Commentary

April 11, 2014

Three steps to avoid ‘toxic leadership’

Lt. Col. CHRISTOPHER BACON
308th Fighter Squadron

Toxic leadership. Sadly, this term has recently become vogue in the lexicon of the Defense Department to describe leaders possessing unfavorable leadership characteristics and whose actions eventually rot an organization from the inside out. Examples of these leaders drape across the weekly headlines and sound bites of newspapers, radio and television.

“Leaders” who become drunk and disorderly on foreign delegations, mistreat and bully their staff, and turn a blind eye to condone clear infractions of the Uniform Code of Military Justice are examples of failed leaders. Most of us fall far from the criteria defining toxic, but I have a feeling that the pathway to poor leadership is more insidious and sometimes difficult to detect over a period of years. The following three simple steps may help keep you off the front page of the Washington Post.

Be competent. Leadership is difficult under even the best of circumstances, but it is nearly impossible if the leader is inept at the core primary function. Some of us have likely suffered under the leadership of someone unable to execute their primary duty, whether it was flying jets, apprehending criminals, balancing a budget or executing contracts. Misery! Take the time to study your core job fundamentals and stay ahead of the latest tactics, techniques and procedures associated with your career field. Show your people how it is done, set the example and lead from the front.

Be available. As a senior at the U.S. Air Force Academy, I had the “honor” of serving under a major that would routinely turn away cadets from his office because he was busy eating lunch. Really? I was rightly shocked at this officer’s decision to dismiss me and my fellow cadets because he needed to fill his stomach. As leaders, we are extremely busy, and it seems every minute in the work day is precious. If necessary, schedule time in your day to be available to the members of the unit. Unless you’re completely swamped or in a private meeting, I personally keep my office door to the hallway open and encourage folks to stop by and let me know what is on their minds.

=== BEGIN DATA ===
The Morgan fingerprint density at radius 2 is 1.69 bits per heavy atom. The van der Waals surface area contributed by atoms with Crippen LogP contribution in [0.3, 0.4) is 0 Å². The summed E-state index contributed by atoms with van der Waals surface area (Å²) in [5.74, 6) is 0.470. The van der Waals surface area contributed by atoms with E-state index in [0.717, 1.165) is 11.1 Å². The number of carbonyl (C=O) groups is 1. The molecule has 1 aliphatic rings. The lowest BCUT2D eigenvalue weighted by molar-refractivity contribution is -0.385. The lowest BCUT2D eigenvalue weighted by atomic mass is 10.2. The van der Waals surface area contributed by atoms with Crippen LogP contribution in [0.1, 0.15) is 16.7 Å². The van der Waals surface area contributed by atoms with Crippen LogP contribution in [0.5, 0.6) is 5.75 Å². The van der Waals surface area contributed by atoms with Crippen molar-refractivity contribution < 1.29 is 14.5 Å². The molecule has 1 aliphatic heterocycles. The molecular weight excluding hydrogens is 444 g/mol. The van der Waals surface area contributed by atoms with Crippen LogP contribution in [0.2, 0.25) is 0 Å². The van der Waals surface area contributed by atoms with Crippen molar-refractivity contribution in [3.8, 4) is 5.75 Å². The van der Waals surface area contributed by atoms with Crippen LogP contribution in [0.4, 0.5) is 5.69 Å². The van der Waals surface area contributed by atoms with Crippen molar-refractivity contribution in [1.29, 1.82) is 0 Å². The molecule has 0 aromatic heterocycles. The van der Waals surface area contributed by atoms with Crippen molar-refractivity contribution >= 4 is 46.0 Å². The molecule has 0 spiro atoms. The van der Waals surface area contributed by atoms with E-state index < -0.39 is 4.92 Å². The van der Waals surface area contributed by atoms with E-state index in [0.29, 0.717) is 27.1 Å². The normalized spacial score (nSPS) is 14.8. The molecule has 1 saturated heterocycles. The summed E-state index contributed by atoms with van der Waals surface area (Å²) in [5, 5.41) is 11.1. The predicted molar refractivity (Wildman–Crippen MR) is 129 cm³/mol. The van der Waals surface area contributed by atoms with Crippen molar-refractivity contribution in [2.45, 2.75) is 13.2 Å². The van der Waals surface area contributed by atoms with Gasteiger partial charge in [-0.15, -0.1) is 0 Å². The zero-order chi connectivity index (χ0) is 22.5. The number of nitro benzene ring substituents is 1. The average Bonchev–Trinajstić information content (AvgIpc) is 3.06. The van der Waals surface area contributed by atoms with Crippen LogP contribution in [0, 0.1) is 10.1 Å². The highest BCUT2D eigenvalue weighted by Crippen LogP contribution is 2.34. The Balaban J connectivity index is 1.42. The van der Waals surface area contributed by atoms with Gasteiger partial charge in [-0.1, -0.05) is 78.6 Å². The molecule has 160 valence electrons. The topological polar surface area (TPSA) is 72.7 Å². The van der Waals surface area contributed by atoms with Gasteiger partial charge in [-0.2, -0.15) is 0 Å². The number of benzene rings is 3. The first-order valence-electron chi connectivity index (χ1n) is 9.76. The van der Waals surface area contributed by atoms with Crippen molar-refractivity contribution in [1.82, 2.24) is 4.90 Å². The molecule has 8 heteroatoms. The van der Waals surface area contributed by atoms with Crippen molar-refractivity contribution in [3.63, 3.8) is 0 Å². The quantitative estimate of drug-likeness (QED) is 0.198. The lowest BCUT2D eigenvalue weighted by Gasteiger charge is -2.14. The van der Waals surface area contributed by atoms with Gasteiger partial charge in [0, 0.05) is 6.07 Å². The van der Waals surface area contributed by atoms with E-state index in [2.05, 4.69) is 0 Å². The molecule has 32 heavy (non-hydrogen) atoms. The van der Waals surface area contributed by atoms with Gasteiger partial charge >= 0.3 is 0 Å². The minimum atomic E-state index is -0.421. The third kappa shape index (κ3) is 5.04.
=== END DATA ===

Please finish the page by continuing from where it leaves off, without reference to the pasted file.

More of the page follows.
Be empathetic. As Ian McLaren wrote, “Be kind, because everyone you meet is fighting a great battle.” In the Air Force, we have been engaged in expeditionary war for years. Post-traumatic stress disorder, substance abuse, divorce and depression haunt many of our Airmen. The list of potential traumas does not stop at these examples. Pause and reflect on the past experiences of your people and try to put their lives and struggles into context. Before passing judgment on a superior, peer or subordinate, walk a mile in their shoes. Always uphold military standards, but recognize and appreciate the personal battle they are waging behind the scenes.

We owe it to our people to lead effectively and provide a nontoxic work environment. The Air Force is approaching a crossroads with respect to our identity among the services. Our most valuable asset is our Airmen and this precious resource is in the hands of leaders. It should not be abused.




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